Creating user-defined Excel functions (UDFs) – Temperature Conversion and BMI Calculation functions from scratch.
Our last two posts focused on using, or working with somebody else’s VBA code. This article will focus on creating UDF functions from scratch. We will start with a simple temperature conversion from Celsius to Fahreheit, and vice versa. We will then calculate metric Body Mass Index (BMI), graduating to an imperial BMI calculation with 3 variables.
Since we’ve already worked with VBA code, we know some basic syntax rules for our future functions:
1. Start out with
Option Explicit statement.
Note : Option Explicit statement forces explicit declaration of our variables, and gives us an error message if we have a typo instead of performing incorrect calculations.
2. Define our function name and its parameter(s)
Function FunctionName(Parameter DataType) As DataType.
Note : VBA makes definining data types optional, but it is a good habit to have.
3. Perform our calculations:
Your code goes here.
4. Exit function and return it’s value:
Creating user-defined Excel functions (UDFs) – Part 2. Improved VBA code to spell a number in a text form.
In the previous post, we created Excel UDF, which translates a number into a text form, using Dollar/Cents as default currency type. We strictly relied on VBA code snippet, published on Microsoft’s knowledge base. While working with this code, we now realize that several enhancements to this UDF would be desirable.
First of all, when dealing with even amounts, we really don’t see a point of quite redundant“No Cents” message. Secondly, it appears that this code simply formats the amount specified, instead of rounding it. As an example $ 1,256.8789 will be spelled out as One Thousand Two Hundred Fifty Six Dollars and Eighty Seven Cents, but it really should be: One Thousand Two Hundred Fifty Six Dollars and Eighty Eight Cents. Next, we probably want to change our function name to reflect the fact it only translates dollar amounts, not any other currencies, nor non-currency amounts. This is definitely a matter of personal taste, but let’s call this function SpellNumberDollar and while at it, let’s change it’s input variable from MyNumber to Amount. Let’s then create a new universal UDF (SpellNumberCurrency), which could accept any currency type, instead of limiting ourselves to dollars. After all, we don’t have anything against Euros, do we? Finally, let’s write a true SpellNumber function, to spell out a non-currency number up to the third decimal point (thousandths), instead of current precision of two decimal points (hundredths.)
AT&T iPhone6 Upgrade: 2-Year contract vs. Next plans
If you are getting ready to upgrade to iPhone6 through AT&T, you might be in for a surprise or two. The first surprise is that back in July of last year, AT&T changed its phone upgrade eligibility date from 20 months to 24 months.
Using a 2-year contract option, this change most likely means that you did not qualify for an iPhone6 pre-order last Friday, and will probably have to wait till after September 19th’s official release to place your upgrade order. If you are not willing to wait, you can pay AT&T an upgrade surcharge ($40 if your upgrade date is later this month) to upgrade immediately.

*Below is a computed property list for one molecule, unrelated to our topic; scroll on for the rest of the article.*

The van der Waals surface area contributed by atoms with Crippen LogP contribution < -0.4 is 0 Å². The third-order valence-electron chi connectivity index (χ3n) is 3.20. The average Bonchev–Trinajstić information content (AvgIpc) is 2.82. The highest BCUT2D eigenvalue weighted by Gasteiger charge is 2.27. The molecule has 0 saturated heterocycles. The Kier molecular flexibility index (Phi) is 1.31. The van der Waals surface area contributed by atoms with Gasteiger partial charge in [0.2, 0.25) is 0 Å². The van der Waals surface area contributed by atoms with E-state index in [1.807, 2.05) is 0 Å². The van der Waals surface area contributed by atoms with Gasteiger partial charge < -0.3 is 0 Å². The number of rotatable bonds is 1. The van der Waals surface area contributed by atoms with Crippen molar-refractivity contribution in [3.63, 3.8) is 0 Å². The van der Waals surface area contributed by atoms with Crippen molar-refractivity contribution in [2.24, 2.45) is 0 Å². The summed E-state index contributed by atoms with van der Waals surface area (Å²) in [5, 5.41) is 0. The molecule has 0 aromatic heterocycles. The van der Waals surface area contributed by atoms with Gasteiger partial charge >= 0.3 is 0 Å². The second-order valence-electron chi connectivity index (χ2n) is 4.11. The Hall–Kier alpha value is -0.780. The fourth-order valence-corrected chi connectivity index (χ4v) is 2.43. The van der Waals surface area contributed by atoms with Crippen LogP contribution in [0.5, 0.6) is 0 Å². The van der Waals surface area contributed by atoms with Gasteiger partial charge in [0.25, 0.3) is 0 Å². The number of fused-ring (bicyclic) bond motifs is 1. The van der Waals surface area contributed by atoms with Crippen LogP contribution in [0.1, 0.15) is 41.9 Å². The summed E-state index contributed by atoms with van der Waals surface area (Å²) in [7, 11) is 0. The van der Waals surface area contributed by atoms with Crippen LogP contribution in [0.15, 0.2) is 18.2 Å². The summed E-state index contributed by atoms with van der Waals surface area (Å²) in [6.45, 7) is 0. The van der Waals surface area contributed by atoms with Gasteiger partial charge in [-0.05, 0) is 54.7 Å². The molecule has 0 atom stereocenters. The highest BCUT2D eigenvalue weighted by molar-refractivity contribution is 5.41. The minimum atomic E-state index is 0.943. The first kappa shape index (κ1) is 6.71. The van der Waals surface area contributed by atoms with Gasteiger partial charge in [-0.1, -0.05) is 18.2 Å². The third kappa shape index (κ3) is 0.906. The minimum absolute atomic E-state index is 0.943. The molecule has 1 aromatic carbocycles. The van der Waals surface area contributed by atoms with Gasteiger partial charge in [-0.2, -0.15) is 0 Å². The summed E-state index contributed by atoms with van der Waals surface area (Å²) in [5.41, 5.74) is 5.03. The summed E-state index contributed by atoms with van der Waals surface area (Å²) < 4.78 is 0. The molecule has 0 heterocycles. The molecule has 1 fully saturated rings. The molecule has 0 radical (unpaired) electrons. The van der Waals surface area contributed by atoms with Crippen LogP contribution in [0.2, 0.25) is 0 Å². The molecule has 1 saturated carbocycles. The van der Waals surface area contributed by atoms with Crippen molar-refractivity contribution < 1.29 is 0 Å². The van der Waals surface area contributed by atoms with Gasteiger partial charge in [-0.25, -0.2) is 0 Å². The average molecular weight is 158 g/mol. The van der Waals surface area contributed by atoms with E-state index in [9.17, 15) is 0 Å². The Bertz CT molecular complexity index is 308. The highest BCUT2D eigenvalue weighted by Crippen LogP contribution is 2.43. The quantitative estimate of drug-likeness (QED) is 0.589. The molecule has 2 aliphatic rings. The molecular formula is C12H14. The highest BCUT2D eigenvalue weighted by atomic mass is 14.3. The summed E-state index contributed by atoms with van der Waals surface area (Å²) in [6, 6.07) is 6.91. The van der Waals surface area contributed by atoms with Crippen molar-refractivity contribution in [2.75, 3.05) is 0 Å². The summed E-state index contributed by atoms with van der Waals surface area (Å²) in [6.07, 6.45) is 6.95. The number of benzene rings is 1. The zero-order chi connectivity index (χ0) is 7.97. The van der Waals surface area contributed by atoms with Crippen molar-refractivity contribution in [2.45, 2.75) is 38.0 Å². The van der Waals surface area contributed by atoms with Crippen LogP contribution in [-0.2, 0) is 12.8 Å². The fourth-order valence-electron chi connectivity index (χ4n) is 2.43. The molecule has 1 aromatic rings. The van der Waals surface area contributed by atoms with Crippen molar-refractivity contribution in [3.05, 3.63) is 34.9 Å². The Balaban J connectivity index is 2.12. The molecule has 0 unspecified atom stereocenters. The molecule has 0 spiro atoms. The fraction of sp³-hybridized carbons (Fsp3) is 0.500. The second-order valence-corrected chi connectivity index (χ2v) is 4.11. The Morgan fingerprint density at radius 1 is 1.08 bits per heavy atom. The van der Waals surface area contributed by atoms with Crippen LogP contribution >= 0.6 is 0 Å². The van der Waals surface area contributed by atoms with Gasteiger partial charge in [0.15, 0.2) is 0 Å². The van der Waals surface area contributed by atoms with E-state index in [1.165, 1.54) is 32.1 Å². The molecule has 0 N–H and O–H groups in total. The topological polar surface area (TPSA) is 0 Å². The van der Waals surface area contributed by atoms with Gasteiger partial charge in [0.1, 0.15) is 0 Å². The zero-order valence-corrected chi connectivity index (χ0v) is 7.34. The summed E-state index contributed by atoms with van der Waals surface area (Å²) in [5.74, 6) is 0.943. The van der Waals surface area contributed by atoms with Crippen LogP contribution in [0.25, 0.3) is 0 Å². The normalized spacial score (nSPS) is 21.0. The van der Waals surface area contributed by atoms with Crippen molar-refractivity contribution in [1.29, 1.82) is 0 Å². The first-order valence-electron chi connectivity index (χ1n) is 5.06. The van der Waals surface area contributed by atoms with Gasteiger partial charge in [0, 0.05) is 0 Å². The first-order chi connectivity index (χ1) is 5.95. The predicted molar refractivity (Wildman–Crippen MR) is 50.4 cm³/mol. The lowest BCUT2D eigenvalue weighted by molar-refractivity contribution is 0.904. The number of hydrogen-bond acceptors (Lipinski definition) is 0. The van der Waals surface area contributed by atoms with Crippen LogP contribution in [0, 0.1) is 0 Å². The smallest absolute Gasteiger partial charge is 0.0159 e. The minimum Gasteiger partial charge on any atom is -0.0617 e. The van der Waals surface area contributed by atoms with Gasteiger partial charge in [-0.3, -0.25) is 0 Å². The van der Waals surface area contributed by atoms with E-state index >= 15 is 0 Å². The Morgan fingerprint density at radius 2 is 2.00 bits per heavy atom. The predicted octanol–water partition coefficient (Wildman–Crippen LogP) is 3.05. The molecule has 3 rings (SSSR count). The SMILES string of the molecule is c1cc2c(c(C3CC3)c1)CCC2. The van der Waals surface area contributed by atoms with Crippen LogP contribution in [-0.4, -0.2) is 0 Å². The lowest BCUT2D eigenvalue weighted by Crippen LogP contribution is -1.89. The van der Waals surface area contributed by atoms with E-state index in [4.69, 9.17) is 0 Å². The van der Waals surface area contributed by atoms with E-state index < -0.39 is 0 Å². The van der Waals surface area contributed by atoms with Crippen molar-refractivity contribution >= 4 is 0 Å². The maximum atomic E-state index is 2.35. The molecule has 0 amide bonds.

Alternatively, you can take a completely different route, and go with a Next 12 or Next 18 installment plans and forget about service contracts and early termination fees altogether. At first glance, it’s pretty hard to follow AT&T’s case for the Next plans.
In this post I will present my own calculations and conclusions pertaining to different scenarios when either a 2-year contract or one of the two Next plans works better. Since Samsung Galaxy S5 is offered at the same price as iPhone6, these calculations will work for all of the Android lovers out there as well.
Top 10 Free resources to learn Microsoft Excel
Students often ask me to recommend best online Excel resources for further reference. After fighting the urge to LMGTFY them 🙂 , I suggest to utilize the largest search engine in the World, and trust Google to present the most relevant results for their query. (Searching for specific terms within relevant time frame would improve your search results dramatically.)
In addition, the second largest search engine in the World can stream very helpful How-To videos on magnitude of topics. This means that one can search YouTube to learn not only how to unclog a toilet, but also how to create a PivotChart.
If you are in a hurry, and don’t feel like watching a 10 minute video;SlideShare comes to the rescue, and offers a plethora of presentations, including Excel tutorials. Heck, you can browse through the SlideShare version of this post below.
That being said, some of us feel safer when using credible and trusted sources for all of our Excel needs. I started compiling the list of useful resources before YouTube and Slideshare came to existence, and added others over time. I hope that this post will satisfy your thirst for Excel knowledge. Many of these sites include tutorials, blog entries, discussion forums and YouTube videos.